The trend of car sharing, when drivers borrow vehicles for an hourly fee, is growing by leaps and bounds, notes the Detroit Free Press. Automakers like General Motors are now funneling their dollars into the peer-to-peer movement, and Google is exploring investment opportunities.
Car sharing: A new way to rent cars
Numerous start-up firms are working to bring car sharing to the general public, particularly in progressive, urban areas where the entrepreneurial spirit and green transportation movements are alive and well. Getaround and RelayRides rank among the more popular car sharing companies currently in operation. Wheelz began in September around Stanford University in California, and the target demographic is college students. In Los Angeles, HiGear is expanding its stable of luxury vehicles for the car-sharing set.
RelayRides takes off in San Francisco
RelayRides began in Boston, and the company expanded into San Francisco because venture capital firms interested in car sharing startups are plentiful there, said RelayRides co-founder Shelby Clark. GM has invested the business.
“We were in Boston first, but there was just no appetite from the venture-capital firms,” he said. “It’s way easier to raise money in the Bay Area.”
A stumbling block for the growth of car sharing has been that some state insurance commissions allow insurance companies to terminate auto insurance coverage if a customer shares a vehicle. However, more progressive states like California have passed laws preventing insurers from doing this. IIn California, owners are not held liable for damages incurred as part of a car sharing business transaction.
Peer-to-peer versus fleet services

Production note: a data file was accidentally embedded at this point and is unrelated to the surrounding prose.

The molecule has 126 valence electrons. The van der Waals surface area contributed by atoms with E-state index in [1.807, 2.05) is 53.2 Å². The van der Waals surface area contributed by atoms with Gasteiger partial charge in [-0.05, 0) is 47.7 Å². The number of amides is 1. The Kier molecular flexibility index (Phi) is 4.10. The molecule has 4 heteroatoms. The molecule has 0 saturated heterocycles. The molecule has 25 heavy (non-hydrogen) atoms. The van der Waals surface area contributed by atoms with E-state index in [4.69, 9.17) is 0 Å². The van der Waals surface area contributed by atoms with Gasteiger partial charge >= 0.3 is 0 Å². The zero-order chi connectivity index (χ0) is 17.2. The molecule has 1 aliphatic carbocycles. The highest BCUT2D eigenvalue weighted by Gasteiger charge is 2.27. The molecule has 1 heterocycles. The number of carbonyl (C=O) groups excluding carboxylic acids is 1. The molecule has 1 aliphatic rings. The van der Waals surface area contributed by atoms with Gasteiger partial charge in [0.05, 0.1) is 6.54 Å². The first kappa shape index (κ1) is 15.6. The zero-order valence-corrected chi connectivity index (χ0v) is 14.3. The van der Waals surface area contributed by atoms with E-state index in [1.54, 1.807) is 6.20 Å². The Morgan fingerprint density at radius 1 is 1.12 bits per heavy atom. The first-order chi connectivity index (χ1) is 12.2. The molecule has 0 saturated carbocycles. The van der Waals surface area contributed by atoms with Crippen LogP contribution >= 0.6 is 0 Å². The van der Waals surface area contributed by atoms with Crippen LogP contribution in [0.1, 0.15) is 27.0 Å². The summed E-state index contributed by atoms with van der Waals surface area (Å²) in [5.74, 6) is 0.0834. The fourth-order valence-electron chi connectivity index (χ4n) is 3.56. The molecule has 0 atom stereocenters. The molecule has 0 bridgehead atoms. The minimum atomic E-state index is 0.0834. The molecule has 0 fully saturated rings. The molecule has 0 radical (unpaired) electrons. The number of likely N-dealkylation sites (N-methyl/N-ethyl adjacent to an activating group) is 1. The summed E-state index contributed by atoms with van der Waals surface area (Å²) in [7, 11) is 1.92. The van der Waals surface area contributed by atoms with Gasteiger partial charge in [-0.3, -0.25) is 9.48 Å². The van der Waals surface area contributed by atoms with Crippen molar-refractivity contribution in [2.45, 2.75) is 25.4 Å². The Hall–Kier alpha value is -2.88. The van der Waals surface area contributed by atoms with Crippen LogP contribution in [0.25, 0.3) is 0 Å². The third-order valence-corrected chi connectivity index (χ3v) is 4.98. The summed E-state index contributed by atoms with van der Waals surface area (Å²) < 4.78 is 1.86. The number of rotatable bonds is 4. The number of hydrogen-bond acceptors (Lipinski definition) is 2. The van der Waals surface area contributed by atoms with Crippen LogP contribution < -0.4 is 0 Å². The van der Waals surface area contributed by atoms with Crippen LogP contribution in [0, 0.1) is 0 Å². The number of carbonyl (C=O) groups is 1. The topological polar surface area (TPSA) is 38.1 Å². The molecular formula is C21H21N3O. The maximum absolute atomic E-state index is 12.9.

Unlike fleet-based companies like Zipcar, which has been in business for more than 10 years, the latest crop of car sharing businesses allow drivers to rent cars from individuals rather than companies. The car sharing companies that help connect owners with renters do not guarantee exactly what the renter will be getting, unlike the Zipcar experience, for which the company maintains a fleet and charges annual membership fees starting at $60. Peer-to-peer typically does not require membership, hourly rental rates start at $7.25 and rental details are handled between the owner and rental parties rather than the company itself.
Turning idle cars into active cash
Jessica Scorpio, a co-founder of car sharing start-up Getaround, noted that 1 billion cars in circulation in the U.S. today (a number experts predict will reach 2 billion over the next two decades) sit idle 92 percent of the time. The moneymaking opportunities are obvious.
“We saw an opportunity to enable car owners to share them when they’re not using them,” she said.
The early days of car sharing
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